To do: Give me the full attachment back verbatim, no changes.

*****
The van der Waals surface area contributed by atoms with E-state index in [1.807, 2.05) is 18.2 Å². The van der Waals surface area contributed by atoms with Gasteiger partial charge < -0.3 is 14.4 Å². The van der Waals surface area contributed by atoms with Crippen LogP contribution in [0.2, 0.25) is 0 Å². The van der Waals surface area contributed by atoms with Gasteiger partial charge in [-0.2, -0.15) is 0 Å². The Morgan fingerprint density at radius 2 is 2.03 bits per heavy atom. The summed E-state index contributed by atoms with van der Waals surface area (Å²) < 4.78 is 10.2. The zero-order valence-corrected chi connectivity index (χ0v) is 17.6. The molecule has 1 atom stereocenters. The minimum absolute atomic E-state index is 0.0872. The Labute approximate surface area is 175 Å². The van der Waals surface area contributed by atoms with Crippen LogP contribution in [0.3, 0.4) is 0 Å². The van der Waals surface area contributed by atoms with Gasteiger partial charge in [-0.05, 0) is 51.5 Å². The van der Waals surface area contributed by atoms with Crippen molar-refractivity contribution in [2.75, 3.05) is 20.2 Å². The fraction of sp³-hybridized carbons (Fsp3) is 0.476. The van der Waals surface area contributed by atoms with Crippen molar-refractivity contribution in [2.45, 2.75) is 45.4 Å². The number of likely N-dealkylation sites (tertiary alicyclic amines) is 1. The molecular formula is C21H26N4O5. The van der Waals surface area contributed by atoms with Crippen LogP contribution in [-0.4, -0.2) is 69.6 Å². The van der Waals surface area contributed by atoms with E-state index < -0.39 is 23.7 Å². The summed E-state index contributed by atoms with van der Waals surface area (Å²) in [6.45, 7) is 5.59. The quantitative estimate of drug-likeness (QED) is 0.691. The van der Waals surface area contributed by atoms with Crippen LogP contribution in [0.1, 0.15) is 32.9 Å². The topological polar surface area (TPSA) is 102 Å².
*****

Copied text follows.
The van der Waals surface area contributed by atoms with E-state index in [1.807, 2.05) is 18.2 Å². The van der Waals surface area contributed by atoms with Gasteiger partial charge < -0.3 is 14.4 Å². The van der Waals surface area contributed by atoms with Crippen LogP contribution in [0.2, 0.25) is 0 Å². The van der Waals surface area contributed by atoms with Gasteiger partial charge in [-0.2, -0.15) is 0 Å². The Morgan fingerprint density at radius 2 is 2.03 bits per heavy atom. The summed E-state index contributed by atoms with van der Waals surface area (Å²) < 4.78 is 10.2. The zero-order valence-corrected chi connectivity index (χ0v) is 17.6. The molecule has 1 atom stereocenters. The minimum absolute atomic E-state index is 0.0872. The Labute approximate surface area is 175 Å². The van der Waals surface area contributed by atoms with Crippen LogP contribution in [0.3, 0.4) is 0 Å². The van der Waals surface area contributed by atoms with Gasteiger partial charge in [-0.05, 0) is 51.5 Å². The van der Waals surface area contributed by atoms with Crippen molar-refractivity contribution in [2.75, 3.05) is 20.2 Å². The fraction of sp³-hybridized carbons (Fsp3) is 0.476. The van der Waals surface area contributed by atoms with Crippen molar-refractivity contribution in [2.45, 2.75) is 45.4 Å². The number of likely N-dealkylation sites (tertiary alicyclic amines) is 1. The molecular formula is C21H26N4O5. The van der Waals surface area contributed by atoms with Crippen LogP contribution in [-0.4, -0.2) is 69.6 Å². The van der Waals surface area contributed by atoms with E-state index < -0.39 is 23.7 Å². The summed E-state index contributed by atoms with van der Waals surface area (Å²) in [6.45, 7) is 5.59. The quantitative estimate of drug-likeness (QED) is 0.691. The van der Waals surface area contributed by atoms with Crippen LogP contribution in [0.1, 0.15) is 32.9 Å². The topological polar surface area (TPSA) is 102 Å².